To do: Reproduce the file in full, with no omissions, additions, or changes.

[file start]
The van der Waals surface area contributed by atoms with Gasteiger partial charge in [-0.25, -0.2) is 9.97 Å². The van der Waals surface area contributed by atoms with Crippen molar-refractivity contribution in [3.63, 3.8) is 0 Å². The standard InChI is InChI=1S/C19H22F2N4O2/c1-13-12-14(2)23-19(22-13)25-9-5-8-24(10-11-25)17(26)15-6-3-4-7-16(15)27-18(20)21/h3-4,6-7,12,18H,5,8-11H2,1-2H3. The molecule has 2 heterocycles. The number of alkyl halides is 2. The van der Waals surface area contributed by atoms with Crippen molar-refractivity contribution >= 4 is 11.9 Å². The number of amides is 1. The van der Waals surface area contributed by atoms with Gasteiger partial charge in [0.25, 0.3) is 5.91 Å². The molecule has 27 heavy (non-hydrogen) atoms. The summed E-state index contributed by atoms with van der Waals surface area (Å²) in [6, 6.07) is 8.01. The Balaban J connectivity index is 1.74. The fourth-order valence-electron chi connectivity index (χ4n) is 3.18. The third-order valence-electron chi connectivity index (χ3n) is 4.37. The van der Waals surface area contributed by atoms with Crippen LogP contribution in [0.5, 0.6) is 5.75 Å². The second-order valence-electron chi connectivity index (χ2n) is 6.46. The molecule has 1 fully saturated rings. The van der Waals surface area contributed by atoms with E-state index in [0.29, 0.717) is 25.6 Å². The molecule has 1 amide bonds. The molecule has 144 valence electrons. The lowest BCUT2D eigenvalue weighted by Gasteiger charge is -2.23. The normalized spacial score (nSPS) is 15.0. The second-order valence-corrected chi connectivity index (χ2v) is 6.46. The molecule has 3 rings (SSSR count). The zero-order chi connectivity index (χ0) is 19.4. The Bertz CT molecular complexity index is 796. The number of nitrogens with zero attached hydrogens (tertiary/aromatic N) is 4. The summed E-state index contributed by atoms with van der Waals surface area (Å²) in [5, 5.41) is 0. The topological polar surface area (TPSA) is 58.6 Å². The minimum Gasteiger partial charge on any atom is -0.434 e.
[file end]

The van der Waals surface area contributed by atoms with Gasteiger partial charge in [-0.25, -0.2) is 9.97 Å². The van der Waals surface area contributed by atoms with Crippen molar-refractivity contribution in [3.63, 3.8) is 0 Å². The standard InChI is InChI=1S/C19H22F2N4O2/c1-13-12-14(2)23-19(22-13)25-9-5-8-24(10-11-25)17(26)15-6-3-4-7-16(15)27-18(20)21/h3-4,6-7,12,18H,5,8-11H2,1-2H3. The molecule has 2 heterocycles. The number of alkyl halides is 2. The van der Waals surface area contributed by atoms with Crippen molar-refractivity contribution >= 4 is 11.9 Å². The number of amides is 1. The van der Waals surface area contributed by atoms with Gasteiger partial charge in [0.25, 0.3) is 5.91 Å². The molecule has 27 heavy (non-hydrogen) atoms. The summed E-state index contributed by atoms with van der Waals surface area (Å²) in [6, 6.07) is 8.01. The Balaban J connectivity index is 1.74. The fourth-order valence-electron chi connectivity index (χ4n) is 3.18. The third-order valence-electron chi connectivity index (χ3n) is 4.37. The van der Waals surface area contributed by atoms with Crippen LogP contribution in [0.5, 0.6) is 5.75 Å². The second-order valence-electron chi connectivity index (χ2n) is 6.46. The molecule has 1 fully saturated rings. The van der Waals surface area contributed by atoms with E-state index in [0.29, 0.717) is 25.6 Å². The molecule has 1 amide bonds. The molecule has 144 valence electrons. The lowest BCUT2D eigenvalue weighted by Gasteiger charge is -2.23. The normalized spacial score (nSPS) is 15.0. The second-order valence-corrected chi connectivity index (χ2v) is 6.46. The molecule has 3 rings (SSSR count). The zero-order chi connectivity index (χ0) is 19.4. The Bertz CT molecular complexity index is 796. The number of nitrogens with zero attached hydrogens (tertiary/aromatic N) is 4. The summed E-state index contributed by atoms with van der Waals surface area (Å²) in [5, 5.41) is 0. The topological polar surface area (TPSA) is 58.6 Å². The minimum Gasteiger partial charge on any atom is -0.434 e.